Beyond Food: Other Causes of Heartburn and GERD
When it comes to finding the cause of your heartburn and acid reflux, certain trigger foods get a lot of attention. Foods like tomatoes and chocolate and drinks like coffee and alcohol are looked at as the primary culprits in acid reflux disease.
While your dietary habits play a major role in your experience with heartburn and acid reflux, they aren’t the only thing to blame. There are a series of changes you can make in your habits and daily lifestyle that can reduce the severity and frequency of your heartburn symptoms.
These habits include:
- Stop smoking
- Wear loose fitting clothing
- Sleep with your head elevated
The nicotine in cigarettes can weaken the LES, which can allow stomach acid to flow back into the esophagus. Smoking can also damage the lining of the esophagus, worsening the effects of reflux and heartburn.
Eating Habits Go Beyond Food
In addition to what you eat, how much you eat can lead to heartburn. When you overeat, your stomach distends and makes it difficult for the lower esophageal sphincter to close properly. The lower esophageal sphincter (LES) is the valve between the esophagus and stomach that’s designed to keep stomach acid from flowing back into the esophagus.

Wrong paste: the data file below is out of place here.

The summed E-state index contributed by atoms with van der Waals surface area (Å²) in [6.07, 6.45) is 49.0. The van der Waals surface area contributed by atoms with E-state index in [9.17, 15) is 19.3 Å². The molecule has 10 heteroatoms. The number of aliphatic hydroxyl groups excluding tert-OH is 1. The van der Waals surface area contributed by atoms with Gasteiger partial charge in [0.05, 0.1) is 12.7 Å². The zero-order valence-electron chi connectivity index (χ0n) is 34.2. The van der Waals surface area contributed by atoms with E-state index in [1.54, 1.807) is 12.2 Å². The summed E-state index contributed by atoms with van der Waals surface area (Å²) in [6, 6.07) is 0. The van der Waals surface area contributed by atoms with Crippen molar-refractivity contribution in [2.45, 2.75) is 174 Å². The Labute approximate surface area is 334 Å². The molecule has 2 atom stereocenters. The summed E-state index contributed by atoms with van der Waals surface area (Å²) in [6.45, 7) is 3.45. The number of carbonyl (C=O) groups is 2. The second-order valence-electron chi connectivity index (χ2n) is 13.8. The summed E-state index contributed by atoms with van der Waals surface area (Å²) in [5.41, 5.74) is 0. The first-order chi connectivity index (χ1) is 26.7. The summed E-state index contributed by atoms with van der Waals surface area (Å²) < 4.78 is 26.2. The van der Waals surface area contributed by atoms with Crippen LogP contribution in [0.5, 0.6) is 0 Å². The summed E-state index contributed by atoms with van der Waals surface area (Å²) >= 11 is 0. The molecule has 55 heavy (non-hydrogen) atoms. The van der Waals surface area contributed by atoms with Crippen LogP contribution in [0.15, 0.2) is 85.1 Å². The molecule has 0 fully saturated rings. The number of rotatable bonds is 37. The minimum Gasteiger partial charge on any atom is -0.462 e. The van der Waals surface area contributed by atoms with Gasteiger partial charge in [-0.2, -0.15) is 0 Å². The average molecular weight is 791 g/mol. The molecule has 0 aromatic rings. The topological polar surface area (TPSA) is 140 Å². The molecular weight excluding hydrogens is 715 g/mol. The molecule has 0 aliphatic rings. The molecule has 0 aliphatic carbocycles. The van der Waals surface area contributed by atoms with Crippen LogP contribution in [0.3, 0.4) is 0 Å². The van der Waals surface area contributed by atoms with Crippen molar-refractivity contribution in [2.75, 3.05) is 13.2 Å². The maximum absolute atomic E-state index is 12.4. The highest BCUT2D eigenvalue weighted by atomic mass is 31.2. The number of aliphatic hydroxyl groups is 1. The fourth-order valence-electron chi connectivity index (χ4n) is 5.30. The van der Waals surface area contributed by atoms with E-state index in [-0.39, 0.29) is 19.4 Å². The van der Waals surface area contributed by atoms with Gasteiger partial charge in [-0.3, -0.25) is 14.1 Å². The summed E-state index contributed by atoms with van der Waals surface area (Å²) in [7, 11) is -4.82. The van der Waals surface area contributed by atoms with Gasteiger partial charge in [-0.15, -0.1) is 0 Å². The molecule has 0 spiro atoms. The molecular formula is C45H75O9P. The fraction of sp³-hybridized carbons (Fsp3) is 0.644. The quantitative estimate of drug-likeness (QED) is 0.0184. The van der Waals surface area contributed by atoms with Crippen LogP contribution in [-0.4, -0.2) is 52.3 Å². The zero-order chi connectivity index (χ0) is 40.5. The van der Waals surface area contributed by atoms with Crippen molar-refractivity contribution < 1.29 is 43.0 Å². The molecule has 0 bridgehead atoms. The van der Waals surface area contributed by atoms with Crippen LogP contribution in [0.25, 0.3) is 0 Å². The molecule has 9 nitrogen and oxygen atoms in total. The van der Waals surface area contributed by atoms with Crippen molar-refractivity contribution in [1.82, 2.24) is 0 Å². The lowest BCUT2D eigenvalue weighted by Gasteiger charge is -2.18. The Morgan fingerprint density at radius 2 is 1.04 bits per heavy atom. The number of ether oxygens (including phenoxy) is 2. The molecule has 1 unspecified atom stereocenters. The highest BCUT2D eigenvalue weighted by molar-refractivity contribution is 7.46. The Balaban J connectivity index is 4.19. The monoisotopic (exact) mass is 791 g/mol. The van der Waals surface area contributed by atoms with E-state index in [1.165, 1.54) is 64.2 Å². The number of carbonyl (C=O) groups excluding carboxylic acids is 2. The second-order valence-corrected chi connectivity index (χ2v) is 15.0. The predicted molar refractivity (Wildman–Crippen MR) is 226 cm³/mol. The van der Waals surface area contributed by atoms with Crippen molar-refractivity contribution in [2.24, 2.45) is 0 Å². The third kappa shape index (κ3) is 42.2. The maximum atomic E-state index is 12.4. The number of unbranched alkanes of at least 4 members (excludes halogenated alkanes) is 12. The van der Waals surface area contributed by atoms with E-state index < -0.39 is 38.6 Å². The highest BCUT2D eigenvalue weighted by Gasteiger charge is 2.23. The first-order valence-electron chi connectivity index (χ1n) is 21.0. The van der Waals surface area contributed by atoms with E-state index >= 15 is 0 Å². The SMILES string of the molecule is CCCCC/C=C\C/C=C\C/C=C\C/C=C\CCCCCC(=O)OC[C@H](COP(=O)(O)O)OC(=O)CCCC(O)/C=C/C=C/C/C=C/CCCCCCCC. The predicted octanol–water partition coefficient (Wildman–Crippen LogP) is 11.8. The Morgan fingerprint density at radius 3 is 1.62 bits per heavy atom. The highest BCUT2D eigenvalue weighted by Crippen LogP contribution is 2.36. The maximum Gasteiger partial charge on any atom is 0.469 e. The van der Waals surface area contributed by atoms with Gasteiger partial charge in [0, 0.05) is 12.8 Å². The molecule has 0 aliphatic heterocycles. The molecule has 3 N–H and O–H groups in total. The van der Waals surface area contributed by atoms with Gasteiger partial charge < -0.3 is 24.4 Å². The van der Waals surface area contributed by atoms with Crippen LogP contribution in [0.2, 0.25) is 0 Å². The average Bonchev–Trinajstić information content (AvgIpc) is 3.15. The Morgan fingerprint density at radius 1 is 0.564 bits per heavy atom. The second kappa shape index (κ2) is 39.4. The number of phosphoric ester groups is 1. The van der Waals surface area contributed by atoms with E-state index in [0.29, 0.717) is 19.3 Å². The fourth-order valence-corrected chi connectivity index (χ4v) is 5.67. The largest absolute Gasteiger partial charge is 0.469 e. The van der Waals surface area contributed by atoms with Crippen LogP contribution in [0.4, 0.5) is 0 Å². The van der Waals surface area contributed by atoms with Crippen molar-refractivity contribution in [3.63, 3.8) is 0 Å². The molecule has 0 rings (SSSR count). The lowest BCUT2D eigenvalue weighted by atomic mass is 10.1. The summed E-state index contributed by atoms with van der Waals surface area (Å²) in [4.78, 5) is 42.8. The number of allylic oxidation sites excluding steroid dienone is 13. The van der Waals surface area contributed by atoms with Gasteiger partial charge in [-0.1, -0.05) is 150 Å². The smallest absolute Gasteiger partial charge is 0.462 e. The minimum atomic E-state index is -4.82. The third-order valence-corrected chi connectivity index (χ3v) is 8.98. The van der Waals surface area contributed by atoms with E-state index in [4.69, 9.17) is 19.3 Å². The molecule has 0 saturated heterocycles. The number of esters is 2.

Eating too much, especially in the evening before going to bed, may cause the LES to dysfunction, allowing stomach acid to escape into the esophagus. Routinely overeating leads to weight gain, and obesity is another risk factor for heartburn and acid reflux. Research suggests that people who are obese or overweight have a higher risk for heartburn and reflux than people at a normal weight.
In addition to overeating, heartburn can also be triggered by eating too quickly or lying down shortly after eating. To prevent heartburn, try taking 20 to 30 minutes to finish your meal and eating two to three hours before going to bed.
Other Causes of Heartburn
In some situations, heartburn and acid reflux are prompted by causes completely unrelated to your lifestyle habits or diet. For example, common medications taken for asthma, high blood pressure, heart problems, arthritis or other inflammation, osteoporosis (low bone density), anxiety, insomnia, depression, pain, Parkinson’s disease, muscle spasm, or cancer may increase your risk for heartburn. Medicines used for hormone therapy can also be heartburn triggers. If you start experiencing heartburn after taking any medication, let your doctor know right away.
Sometimes chronic heartburn is caused by a condition called hiatal hernia, which develops when the LES and the upper portion of your stomach push through an opening in the diaphragm. Severe and chronic heartburn and acid reflux are the only symptoms of hiatal hernia. This condition is easily corrected with a minimally invasive surgery.